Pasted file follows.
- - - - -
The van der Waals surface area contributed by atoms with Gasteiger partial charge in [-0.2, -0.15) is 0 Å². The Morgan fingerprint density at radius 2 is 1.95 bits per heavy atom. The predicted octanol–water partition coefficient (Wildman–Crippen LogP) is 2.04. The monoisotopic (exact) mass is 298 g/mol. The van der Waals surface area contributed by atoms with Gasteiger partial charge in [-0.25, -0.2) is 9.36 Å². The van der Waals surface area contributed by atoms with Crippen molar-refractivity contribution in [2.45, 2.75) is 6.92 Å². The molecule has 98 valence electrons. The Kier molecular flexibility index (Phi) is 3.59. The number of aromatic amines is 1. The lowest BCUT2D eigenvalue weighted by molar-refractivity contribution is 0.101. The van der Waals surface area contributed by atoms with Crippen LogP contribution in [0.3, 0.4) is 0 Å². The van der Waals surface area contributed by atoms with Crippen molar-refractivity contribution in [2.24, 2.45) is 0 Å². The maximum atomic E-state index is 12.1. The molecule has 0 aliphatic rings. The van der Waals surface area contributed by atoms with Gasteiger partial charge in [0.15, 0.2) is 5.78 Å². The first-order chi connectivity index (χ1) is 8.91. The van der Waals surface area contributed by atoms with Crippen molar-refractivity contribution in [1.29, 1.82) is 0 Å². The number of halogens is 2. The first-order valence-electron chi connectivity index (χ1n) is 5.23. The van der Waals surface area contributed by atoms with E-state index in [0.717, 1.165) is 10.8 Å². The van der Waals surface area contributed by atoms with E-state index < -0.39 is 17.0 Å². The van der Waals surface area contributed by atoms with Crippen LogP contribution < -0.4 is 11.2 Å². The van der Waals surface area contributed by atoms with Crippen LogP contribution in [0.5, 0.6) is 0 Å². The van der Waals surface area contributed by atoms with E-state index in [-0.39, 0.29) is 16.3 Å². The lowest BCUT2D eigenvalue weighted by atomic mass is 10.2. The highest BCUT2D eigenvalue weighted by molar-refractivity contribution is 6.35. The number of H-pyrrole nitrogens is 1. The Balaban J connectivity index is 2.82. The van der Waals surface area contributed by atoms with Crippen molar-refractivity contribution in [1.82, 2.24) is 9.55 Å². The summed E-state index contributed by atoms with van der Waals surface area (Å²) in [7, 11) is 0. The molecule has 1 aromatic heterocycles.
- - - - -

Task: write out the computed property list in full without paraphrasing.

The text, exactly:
The van der Waals surface area contributed by atoms with Gasteiger partial charge in [-0.2, -0.15) is 0 Å². The Morgan fingerprint density at radius 2 is 1.95 bits per heavy atom. The predicted octanol–water partition coefficient (Wildman–Crippen LogP) is 2.04. The monoisotopic (exact) mass is 298 g/mol. The van der Waals surface area contributed by atoms with Gasteiger partial charge in [-0.25, -0.2) is 9.36 Å². The van der Waals surface area contributed by atoms with Crippen molar-refractivity contribution in [2.45, 2.75) is 6.92 Å². The molecule has 98 valence electrons. The Kier molecular flexibility index (Phi) is 3.59. The number of aromatic amines is 1. The lowest BCUT2D eigenvalue weighted by molar-refractivity contribution is 0.101. The van der Waals surface area contributed by atoms with Crippen LogP contribution in [0.3, 0.4) is 0 Å². The van der Waals surface area contributed by atoms with Crippen molar-refractivity contribution in [2.24, 2.45) is 0 Å². The maximum atomic E-state index is 12.1. The molecule has 0 aliphatic rings. The van der Waals surface area contributed by atoms with Gasteiger partial charge in [0.15, 0.2) is 5.78 Å². The first-order chi connectivity index (χ1) is 8.91. The van der Waals surface area contributed by atoms with Crippen molar-refractivity contribution in [1.29, 1.82) is 0 Å². The number of halogens is 2. The first-order valence-electron chi connectivity index (χ1n) is 5.23. The van der Waals surface area contributed by atoms with E-state index in [0.717, 1.165) is 10.8 Å². The van der Waals surface area contributed by atoms with E-state index < -0.39 is 17.0 Å². The van der Waals surface area contributed by atoms with Crippen LogP contribution < -0.4 is 11.2 Å². The van der Waals surface area contributed by atoms with Crippen LogP contribution in [0.5, 0.6) is 0 Å². The van der Waals surface area contributed by atoms with E-state index in [-0.39, 0.29) is 16.3 Å². The lowest BCUT2D eigenvalue weighted by atomic mass is 10.2. The highest BCUT2D eigenvalue weighted by molar-refractivity contribution is 6.35. The number of H-pyrrole nitrogens is 1. The Balaban J connectivity index is 2.82. The van der Waals surface area contributed by atoms with Crippen molar-refractivity contribution in [1.82, 2.24) is 9.55 Å². The summed E-state index contributed by atoms with van der Waals surface area (Å²) in [7, 11) is 0. The molecule has 1 aromatic heterocycles.